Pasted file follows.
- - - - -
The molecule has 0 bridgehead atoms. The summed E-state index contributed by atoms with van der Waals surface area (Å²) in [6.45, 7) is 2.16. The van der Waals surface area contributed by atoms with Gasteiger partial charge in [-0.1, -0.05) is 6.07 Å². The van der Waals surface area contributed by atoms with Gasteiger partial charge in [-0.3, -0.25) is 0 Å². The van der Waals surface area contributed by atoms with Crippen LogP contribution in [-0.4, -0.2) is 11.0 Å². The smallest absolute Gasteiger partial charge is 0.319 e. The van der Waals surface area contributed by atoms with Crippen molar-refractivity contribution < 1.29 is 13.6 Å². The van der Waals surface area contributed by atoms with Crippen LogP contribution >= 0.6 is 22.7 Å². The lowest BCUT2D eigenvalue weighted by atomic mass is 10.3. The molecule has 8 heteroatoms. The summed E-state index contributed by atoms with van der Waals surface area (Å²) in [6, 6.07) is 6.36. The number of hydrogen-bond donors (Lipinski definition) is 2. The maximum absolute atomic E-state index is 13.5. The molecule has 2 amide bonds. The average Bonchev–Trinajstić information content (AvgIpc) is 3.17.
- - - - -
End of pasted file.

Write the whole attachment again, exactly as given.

The molecule has 0 bridgehead atoms. The summed E-state index contributed by atoms with van der Waals surface area (Å²) in [6.45, 7) is 2.16. The van der Waals surface area contributed by atoms with Gasteiger partial charge in [-0.1, -0.05) is 6.07 Å². The van der Waals surface area contributed by atoms with Gasteiger partial charge in [-0.3, -0.25) is 0 Å². The van der Waals surface area contributed by atoms with Crippen LogP contribution in [-0.4, -0.2) is 11.0 Å². The smallest absolute Gasteiger partial charge is 0.319 e. The van der Waals surface area contributed by atoms with Crippen molar-refractivity contribution < 1.29 is 13.6 Å². The van der Waals surface area contributed by atoms with Crippen LogP contribution >= 0.6 is 22.7 Å². The lowest BCUT2D eigenvalue weighted by atomic mass is 10.3. The molecule has 8 heteroatoms. The summed E-state index contributed by atoms with van der Waals surface area (Å²) in [6, 6.07) is 6.36. The number of hydrogen-bond donors (Lipinski definition) is 2. The maximum absolute atomic E-state index is 13.5. The molecule has 2 amide bonds. The average Bonchev–Trinajstić information content (AvgIpc) is 3.17.